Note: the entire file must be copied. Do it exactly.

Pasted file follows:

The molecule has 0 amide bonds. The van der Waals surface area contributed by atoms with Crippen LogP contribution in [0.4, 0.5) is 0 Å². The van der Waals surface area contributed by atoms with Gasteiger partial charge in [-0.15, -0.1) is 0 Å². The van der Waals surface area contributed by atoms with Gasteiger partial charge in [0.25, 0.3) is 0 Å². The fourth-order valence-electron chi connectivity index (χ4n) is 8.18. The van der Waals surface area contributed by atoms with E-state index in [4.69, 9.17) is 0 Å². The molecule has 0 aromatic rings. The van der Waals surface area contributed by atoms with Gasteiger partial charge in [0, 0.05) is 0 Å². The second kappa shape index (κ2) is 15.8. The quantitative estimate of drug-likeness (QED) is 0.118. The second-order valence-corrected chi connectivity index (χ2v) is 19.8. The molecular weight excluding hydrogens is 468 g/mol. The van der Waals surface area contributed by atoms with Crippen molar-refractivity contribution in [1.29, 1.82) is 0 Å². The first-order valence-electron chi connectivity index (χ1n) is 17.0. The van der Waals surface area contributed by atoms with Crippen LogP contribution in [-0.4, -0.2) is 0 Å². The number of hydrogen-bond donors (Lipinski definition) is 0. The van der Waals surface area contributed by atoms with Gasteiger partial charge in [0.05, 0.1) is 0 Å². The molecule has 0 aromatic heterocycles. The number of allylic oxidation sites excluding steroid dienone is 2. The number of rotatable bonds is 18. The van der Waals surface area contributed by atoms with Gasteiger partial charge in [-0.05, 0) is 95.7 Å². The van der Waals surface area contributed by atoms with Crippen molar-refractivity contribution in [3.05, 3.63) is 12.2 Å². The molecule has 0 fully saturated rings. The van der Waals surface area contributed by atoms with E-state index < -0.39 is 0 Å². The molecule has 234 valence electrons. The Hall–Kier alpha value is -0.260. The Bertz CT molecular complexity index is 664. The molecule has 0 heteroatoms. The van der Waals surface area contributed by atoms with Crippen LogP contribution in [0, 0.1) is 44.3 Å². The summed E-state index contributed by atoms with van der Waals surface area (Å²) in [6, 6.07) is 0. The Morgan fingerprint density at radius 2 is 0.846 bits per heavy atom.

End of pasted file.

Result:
The molecule has 0 amide bonds. The van der Waals surface area contributed by atoms with Crippen LogP contribution in [0.4, 0.5) is 0 Å². The van der Waals surface area contributed by atoms with Gasteiger partial charge in [-0.15, -0.1) is 0 Å². The van der Waals surface area contributed by atoms with Gasteiger partial charge in [0.25, 0.3) is 0 Å². The fourth-order valence-electron chi connectivity index (χ4n) is 8.18. The van der Waals surface area contributed by atoms with E-state index in [4.69, 9.17) is 0 Å². The molecule has 0 aromatic rings. The van der Waals surface area contributed by atoms with Gasteiger partial charge in [0, 0.05) is 0 Å². The second kappa shape index (κ2) is 15.8. The quantitative estimate of drug-likeness (QED) is 0.118. The second-order valence-corrected chi connectivity index (χ2v) is 19.8. The molecular weight excluding hydrogens is 468 g/mol. The van der Waals surface area contributed by atoms with Crippen molar-refractivity contribution in [1.29, 1.82) is 0 Å². The first-order valence-electron chi connectivity index (χ1n) is 17.0. The van der Waals surface area contributed by atoms with Crippen LogP contribution in [-0.4, -0.2) is 0 Å². The number of hydrogen-bond donors (Lipinski definition) is 0. The van der Waals surface area contributed by atoms with Gasteiger partial charge in [0.05, 0.1) is 0 Å². The molecule has 0 aromatic heterocycles. The number of allylic oxidation sites excluding steroid dienone is 2. The number of rotatable bonds is 18. The van der Waals surface area contributed by atoms with Gasteiger partial charge in [-0.05, 0) is 95.7 Å². The van der Waals surface area contributed by atoms with Crippen molar-refractivity contribution in [3.05, 3.63) is 12.2 Å². The molecule has 0 fully saturated rings. The van der Waals surface area contributed by atoms with E-state index < -0.39 is 0 Å². The molecule has 234 valence electrons. The Hall–Kier alpha value is -0.260. The Bertz CT molecular complexity index is 664. The molecule has 0 heteroatoms. The van der Waals surface area contributed by atoms with Crippen LogP contribution in [0, 0.1) is 44.3 Å². The summed E-state index contributed by atoms with van der Waals surface area (Å²) in [6, 6.07) is 0. The Morgan fingerprint density at radius 2 is 0.846 bits per heavy atom.